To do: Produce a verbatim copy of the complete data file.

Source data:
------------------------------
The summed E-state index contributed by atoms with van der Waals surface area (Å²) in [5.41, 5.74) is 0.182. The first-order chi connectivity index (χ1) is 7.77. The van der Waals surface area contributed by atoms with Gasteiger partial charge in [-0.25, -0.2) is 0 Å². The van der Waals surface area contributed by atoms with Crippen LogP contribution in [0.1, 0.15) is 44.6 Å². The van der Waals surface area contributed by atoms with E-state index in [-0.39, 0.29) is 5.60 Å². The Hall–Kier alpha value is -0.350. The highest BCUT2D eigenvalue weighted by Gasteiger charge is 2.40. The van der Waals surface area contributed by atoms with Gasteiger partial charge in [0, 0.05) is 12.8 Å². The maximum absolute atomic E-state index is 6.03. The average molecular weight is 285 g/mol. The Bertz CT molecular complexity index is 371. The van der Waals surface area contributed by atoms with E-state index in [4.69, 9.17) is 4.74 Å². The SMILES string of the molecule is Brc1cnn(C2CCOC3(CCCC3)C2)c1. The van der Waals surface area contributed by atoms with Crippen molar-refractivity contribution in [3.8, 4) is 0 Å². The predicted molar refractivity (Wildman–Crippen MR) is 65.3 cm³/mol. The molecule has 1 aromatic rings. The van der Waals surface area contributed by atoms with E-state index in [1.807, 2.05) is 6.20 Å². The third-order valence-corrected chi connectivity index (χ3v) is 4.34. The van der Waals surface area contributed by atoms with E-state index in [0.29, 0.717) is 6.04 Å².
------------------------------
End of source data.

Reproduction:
The summed E-state index contributed by atoms with van der Waals surface area (Å²) in [5.41, 5.74) is 0.182. The first-order chi connectivity index (χ1) is 7.77. The van der Waals surface area contributed by atoms with Gasteiger partial charge in [-0.25, -0.2) is 0 Å². The van der Waals surface area contributed by atoms with Crippen LogP contribution in [0.1, 0.15) is 44.6 Å². The van der Waals surface area contributed by atoms with E-state index in [-0.39, 0.29) is 5.60 Å². The Hall–Kier alpha value is -0.350. The highest BCUT2D eigenvalue weighted by Gasteiger charge is 2.40. The van der Waals surface area contributed by atoms with Gasteiger partial charge in [0, 0.05) is 12.8 Å². The maximum absolute atomic E-state index is 6.03. The average molecular weight is 285 g/mol. The Bertz CT molecular complexity index is 371. The van der Waals surface area contributed by atoms with E-state index in [4.69, 9.17) is 4.74 Å². The SMILES string of the molecule is Brc1cnn(C2CCOC3(CCCC3)C2)c1. The van der Waals surface area contributed by atoms with Crippen molar-refractivity contribution in [3.8, 4) is 0 Å². The predicted molar refractivity (Wildman–Crippen MR) is 65.3 cm³/mol. The molecule has 1 aromatic rings. The van der Waals surface area contributed by atoms with E-state index in [1.807, 2.05) is 6.20 Å². The third-order valence-corrected chi connectivity index (χ3v) is 4.34. The van der Waals surface area contributed by atoms with E-state index in [0.29, 0.717) is 6.04 Å².